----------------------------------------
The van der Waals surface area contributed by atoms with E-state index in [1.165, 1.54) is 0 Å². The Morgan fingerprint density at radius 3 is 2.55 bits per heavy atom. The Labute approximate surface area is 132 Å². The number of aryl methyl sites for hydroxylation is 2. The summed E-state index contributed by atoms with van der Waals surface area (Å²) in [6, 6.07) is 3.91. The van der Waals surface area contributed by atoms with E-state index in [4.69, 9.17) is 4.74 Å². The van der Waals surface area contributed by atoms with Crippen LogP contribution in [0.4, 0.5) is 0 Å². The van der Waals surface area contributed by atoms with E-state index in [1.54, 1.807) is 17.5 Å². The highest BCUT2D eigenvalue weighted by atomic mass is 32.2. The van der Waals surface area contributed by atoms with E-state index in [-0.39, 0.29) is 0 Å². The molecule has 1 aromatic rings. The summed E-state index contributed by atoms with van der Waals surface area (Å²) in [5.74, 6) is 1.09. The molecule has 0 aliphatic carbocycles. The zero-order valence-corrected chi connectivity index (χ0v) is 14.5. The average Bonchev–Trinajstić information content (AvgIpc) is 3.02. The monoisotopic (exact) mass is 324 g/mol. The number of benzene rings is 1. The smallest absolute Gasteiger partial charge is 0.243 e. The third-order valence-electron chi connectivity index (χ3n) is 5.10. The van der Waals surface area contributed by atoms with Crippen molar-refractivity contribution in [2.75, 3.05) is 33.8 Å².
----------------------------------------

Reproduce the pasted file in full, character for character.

The van der Waals surface area contributed by atoms with E-state index in [1.165, 1.54) is 0 Å². The Morgan fingerprint density at radius 3 is 2.55 bits per heavy atom. The Labute approximate surface area is 132 Å². The number of aryl methyl sites for hydroxylation is 2. The summed E-state index contributed by atoms with van der Waals surface area (Å²) in [6, 6.07) is 3.91. The van der Waals surface area contributed by atoms with E-state index in [4.69, 9.17) is 4.74 Å². The van der Waals surface area contributed by atoms with Crippen LogP contribution in [0.4, 0.5) is 0 Å². The van der Waals surface area contributed by atoms with E-state index in [1.54, 1.807) is 17.5 Å². The highest BCUT2D eigenvalue weighted by atomic mass is 32.2. The van der Waals surface area contributed by atoms with E-state index in [-0.39, 0.29) is 0 Å². The molecule has 1 aromatic rings. The summed E-state index contributed by atoms with van der Waals surface area (Å²) in [5.74, 6) is 1.09. The molecule has 0 aliphatic carbocycles. The zero-order valence-corrected chi connectivity index (χ0v) is 14.5. The average Bonchev–Trinajstić information content (AvgIpc) is 3.02. The monoisotopic (exact) mass is 324 g/mol. The number of benzene rings is 1. The smallest absolute Gasteiger partial charge is 0.243 e. The third-order valence-electron chi connectivity index (χ3n) is 5.10. The van der Waals surface area contributed by atoms with Crippen molar-refractivity contribution in [2.75, 3.05) is 33.8 Å².